From: John K Clark (email@example.com)
Date: Thu Jun 05 2008 - 11:01:35 MDT
"Stathis Papaioannou" <firstname.lastname@example.org>
> The AI could only change its mind about the aim
> of life if its top goal were probabilistic or
> allowed to vary randomly, and there is no reason
> why it would have to be designed that way.
To hell with this goal crap. Nothing that even approaches intelligence
has ever been observed to operate according to a rigid goal hierocracy,
and there are excellent reasons from pure mathematics for thinking the
idea is inherently ridiculous.
> Yes, an intelligent machine can be unpredictable
> to itself (free will) or to another intelligent
> machine, especially to one less intelligent.
> But this need not *necessarily* be the case.
I have already shown that a program just 3 or 4 lines long can be
completely unpredictable, and yet you claim that nowhere in a trillion
line AI program will there be anything surprising, a program that grows
larger every hour of every day. I think that’s nuts.
"Panu Horsmalahti" <email@example.com>
> Friendly AI is a proposition that the AI should
> be carefully made to follow some supergoal
> (protect humanity and follow human orders etc)
Yes, I think that is what most members of this list wants, so let’s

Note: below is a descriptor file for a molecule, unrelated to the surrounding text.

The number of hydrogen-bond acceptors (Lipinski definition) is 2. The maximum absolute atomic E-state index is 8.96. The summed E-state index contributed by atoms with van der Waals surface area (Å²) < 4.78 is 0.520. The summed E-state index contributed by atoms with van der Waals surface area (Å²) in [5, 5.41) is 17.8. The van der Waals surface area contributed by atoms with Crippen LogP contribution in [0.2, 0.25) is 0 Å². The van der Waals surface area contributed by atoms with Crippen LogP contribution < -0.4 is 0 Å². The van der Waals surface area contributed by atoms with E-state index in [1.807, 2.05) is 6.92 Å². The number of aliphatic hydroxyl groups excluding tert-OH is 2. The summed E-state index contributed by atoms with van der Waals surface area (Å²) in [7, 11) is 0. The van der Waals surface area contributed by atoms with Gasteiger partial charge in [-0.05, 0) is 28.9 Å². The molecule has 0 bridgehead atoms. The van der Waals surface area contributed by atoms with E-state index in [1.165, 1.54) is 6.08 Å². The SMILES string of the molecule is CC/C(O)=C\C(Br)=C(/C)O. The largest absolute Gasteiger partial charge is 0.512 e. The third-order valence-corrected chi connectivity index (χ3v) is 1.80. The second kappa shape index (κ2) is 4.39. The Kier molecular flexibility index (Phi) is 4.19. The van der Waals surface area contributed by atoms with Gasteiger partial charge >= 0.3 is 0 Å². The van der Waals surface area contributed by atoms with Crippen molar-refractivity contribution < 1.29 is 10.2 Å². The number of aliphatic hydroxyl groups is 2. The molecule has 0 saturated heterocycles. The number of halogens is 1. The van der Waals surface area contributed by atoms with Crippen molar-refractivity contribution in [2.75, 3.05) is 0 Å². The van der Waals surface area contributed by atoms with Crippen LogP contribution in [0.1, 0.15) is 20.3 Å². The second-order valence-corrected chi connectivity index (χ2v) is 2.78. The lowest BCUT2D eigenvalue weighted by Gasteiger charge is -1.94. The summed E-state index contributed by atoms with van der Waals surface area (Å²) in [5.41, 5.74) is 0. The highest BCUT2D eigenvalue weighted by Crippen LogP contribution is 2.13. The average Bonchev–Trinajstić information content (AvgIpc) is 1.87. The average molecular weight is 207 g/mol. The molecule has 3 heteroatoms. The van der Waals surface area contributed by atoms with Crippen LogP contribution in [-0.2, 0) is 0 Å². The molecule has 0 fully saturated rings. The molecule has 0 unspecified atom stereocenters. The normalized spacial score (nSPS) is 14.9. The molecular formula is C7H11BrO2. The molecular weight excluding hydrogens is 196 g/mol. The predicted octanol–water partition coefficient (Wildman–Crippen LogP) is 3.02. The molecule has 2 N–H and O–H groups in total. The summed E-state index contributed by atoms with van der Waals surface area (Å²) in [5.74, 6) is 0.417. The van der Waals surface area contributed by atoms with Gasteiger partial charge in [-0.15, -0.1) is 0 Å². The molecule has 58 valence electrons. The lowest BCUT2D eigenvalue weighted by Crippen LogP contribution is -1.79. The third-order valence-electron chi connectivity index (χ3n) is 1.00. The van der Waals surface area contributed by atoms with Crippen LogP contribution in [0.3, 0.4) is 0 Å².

start acting like adults and retire that silly euphemism “friendly” and
call it what it really is, a slave.
And do you honestly think that the stupid and the weak ordering around
the incredibly brilliant and astronomically powerful is a permanently
stable configuration? And do you honestly think it is anything less than
"Nick Tarleton" <firstname.lastname@example.org>
> Why does anyone bother to argue this point anymore?
I do not believe that surrounding yourself with nothing but yes-men is
the path to enlightenment. At least nobody can accuse me of that, I’m
always in the minority.
> How many times have we gone through this already?
42, but that’s not nearly as often as this list rehashed the stupid
“super-goal” business pathetically trying to make a more obedient
John K Clark
-- John K Clark email@example.com -- http://www.fastmail.fm - The way an email service should be
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